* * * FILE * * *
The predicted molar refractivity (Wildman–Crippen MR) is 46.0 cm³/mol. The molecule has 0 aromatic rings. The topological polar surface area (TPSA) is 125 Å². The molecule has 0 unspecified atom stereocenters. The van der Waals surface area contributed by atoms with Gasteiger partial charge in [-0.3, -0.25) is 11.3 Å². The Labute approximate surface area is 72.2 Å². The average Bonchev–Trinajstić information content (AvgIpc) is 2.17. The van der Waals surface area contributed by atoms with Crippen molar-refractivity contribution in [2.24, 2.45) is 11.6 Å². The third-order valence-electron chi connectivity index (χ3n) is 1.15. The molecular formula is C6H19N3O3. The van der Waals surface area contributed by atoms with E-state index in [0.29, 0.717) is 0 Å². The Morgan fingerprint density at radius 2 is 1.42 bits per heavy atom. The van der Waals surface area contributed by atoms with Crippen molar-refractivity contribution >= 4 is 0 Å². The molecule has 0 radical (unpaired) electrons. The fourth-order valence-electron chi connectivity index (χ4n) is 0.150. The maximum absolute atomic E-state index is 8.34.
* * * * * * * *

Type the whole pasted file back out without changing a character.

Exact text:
The predicted molar refractivity (Wildman–Crippen MR) is 46.0 cm³/mol. The molecule has 0 aromatic rings. The topological polar surface area (TPSA) is 125 Å². The molecule has 0 unspecified atom stereocenters. The van der Waals surface area contributed by atoms with Gasteiger partial charge in [-0.3, -0.25) is 11.3 Å². The Labute approximate surface area is 72.2 Å². The average Bonchev–Trinajstić information content (AvgIpc) is 2.17. The van der Waals surface area contributed by atoms with Crippen molar-refractivity contribution in [2.24, 2.45) is 11.6 Å². The third-order valence-electron chi connectivity index (χ3n) is 1.15. The molecular formula is C6H19N3O3. The van der Waals surface area contributed by atoms with E-state index in [0.29, 0.717) is 0 Å². The Morgan fingerprint density at radius 2 is 1.42 bits per heavy atom. The van der Waals surface area contributed by atoms with Crippen molar-refractivity contribution >= 4 is 0 Å². The molecule has 0 radical (unpaired) electrons. The fourth-order valence-electron chi connectivity index (χ4n) is 0.150. The maximum absolute atomic E-state index is 8.34.